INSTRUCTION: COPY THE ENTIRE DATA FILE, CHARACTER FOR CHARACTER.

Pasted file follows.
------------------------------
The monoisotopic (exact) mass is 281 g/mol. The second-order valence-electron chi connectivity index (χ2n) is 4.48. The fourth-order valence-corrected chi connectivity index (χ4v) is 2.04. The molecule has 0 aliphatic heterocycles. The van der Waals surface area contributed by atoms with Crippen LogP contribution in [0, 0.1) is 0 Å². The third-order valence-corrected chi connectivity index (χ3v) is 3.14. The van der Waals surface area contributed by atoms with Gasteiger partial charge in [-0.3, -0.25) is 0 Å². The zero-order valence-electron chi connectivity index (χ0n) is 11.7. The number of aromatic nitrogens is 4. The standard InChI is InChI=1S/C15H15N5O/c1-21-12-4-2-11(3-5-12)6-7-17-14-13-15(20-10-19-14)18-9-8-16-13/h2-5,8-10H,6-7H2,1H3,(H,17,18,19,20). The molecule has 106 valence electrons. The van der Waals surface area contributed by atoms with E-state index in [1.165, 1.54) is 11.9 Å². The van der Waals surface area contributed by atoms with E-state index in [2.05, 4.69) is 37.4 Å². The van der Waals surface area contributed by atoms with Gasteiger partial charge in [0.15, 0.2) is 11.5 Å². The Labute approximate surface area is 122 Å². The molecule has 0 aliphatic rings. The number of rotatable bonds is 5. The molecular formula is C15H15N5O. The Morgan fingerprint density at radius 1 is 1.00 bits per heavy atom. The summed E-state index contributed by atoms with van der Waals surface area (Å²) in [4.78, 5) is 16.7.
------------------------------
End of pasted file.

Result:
The monoisotopic (exact) mass is 281 g/mol. The second-order valence-electron chi connectivity index (χ2n) is 4.48. The fourth-order valence-corrected chi connectivity index (χ4v) is 2.04. The molecule has 0 aliphatic heterocycles. The van der Waals surface area contributed by atoms with Crippen LogP contribution in [0, 0.1) is 0 Å². The third-order valence-corrected chi connectivity index (χ3v) is 3.14. The van der Waals surface area contributed by atoms with Gasteiger partial charge in [-0.3, -0.25) is 0 Å². The zero-order valence-electron chi connectivity index (χ0n) is 11.7. The number of aromatic nitrogens is 4. The standard InChI is InChI=1S/C15H15N5O/c1-21-12-4-2-11(3-5-12)6-7-17-14-13-15(20-10-19-14)18-9-8-16-13/h2-5,8-10H,6-7H2,1H3,(H,17,18,19,20). The molecule has 106 valence electrons. The van der Waals surface area contributed by atoms with E-state index in [1.165, 1.54) is 11.9 Å². The van der Waals surface area contributed by atoms with E-state index in [2.05, 4.69) is 37.4 Å². The van der Waals surface area contributed by atoms with Gasteiger partial charge in [0.15, 0.2) is 11.5 Å². The Labute approximate surface area is 122 Å². The molecule has 0 aliphatic rings. The number of rotatable bonds is 5. The molecular formula is C15H15N5O. The Morgan fingerprint density at radius 1 is 1.00 bits per heavy atom. The summed E-state index contributed by atoms with van der Waals surface area (Å²) in [4.78, 5) is 16.7.